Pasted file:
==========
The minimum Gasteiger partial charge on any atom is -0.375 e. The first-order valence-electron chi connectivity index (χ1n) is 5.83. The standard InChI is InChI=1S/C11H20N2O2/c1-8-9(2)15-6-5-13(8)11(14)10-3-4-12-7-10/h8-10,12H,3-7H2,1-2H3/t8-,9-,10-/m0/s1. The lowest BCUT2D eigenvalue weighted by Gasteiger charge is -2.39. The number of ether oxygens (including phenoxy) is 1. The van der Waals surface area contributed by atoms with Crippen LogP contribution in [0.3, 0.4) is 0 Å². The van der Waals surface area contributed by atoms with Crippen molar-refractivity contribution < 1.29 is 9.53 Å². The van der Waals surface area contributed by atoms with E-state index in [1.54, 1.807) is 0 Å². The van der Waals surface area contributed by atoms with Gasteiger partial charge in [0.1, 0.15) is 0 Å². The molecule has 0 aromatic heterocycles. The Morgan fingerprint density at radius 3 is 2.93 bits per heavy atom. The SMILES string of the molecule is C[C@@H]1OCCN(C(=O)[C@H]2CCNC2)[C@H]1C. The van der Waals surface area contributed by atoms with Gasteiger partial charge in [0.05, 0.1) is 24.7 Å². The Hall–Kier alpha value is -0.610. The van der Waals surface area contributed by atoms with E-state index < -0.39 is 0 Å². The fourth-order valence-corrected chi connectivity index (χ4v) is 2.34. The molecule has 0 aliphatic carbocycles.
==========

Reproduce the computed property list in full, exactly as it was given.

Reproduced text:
The minimum Gasteiger partial charge on any atom is -0.375 e. The first-order valence-electron chi connectivity index (χ1n) is 5.83. The standard InChI is InChI=1S/C11H20N2O2/c1-8-9(2)15-6-5-13(8)11(14)10-3-4-12-7-10/h8-10,12H,3-7H2,1-2H3/t8-,9-,10-/m0/s1. The lowest BCUT2D eigenvalue weighted by Gasteiger charge is -2.39. The number of ether oxygens (including phenoxy) is 1. The van der Waals surface area contributed by atoms with Crippen LogP contribution in [0.3, 0.4) is 0 Å². The van der Waals surface area contributed by atoms with Crippen molar-refractivity contribution < 1.29 is 9.53 Å². The van der Waals surface area contributed by atoms with E-state index in [1.54, 1.807) is 0 Å². The van der Waals surface area contributed by atoms with Gasteiger partial charge in [0.1, 0.15) is 0 Å². The molecule has 0 aromatic heterocycles. The Morgan fingerprint density at radius 3 is 2.93 bits per heavy atom. The SMILES string of the molecule is C[C@@H]1OCCN(C(=O)[C@H]2CCNC2)[C@H]1C. The van der Waals surface area contributed by atoms with Gasteiger partial charge in [0.05, 0.1) is 24.7 Å². The Hall–Kier alpha value is -0.610. The van der Waals surface area contributed by atoms with E-state index < -0.39 is 0 Å². The fourth-order valence-corrected chi connectivity index (χ4v) is 2.34. The molecule has 0 aliphatic carbocycles.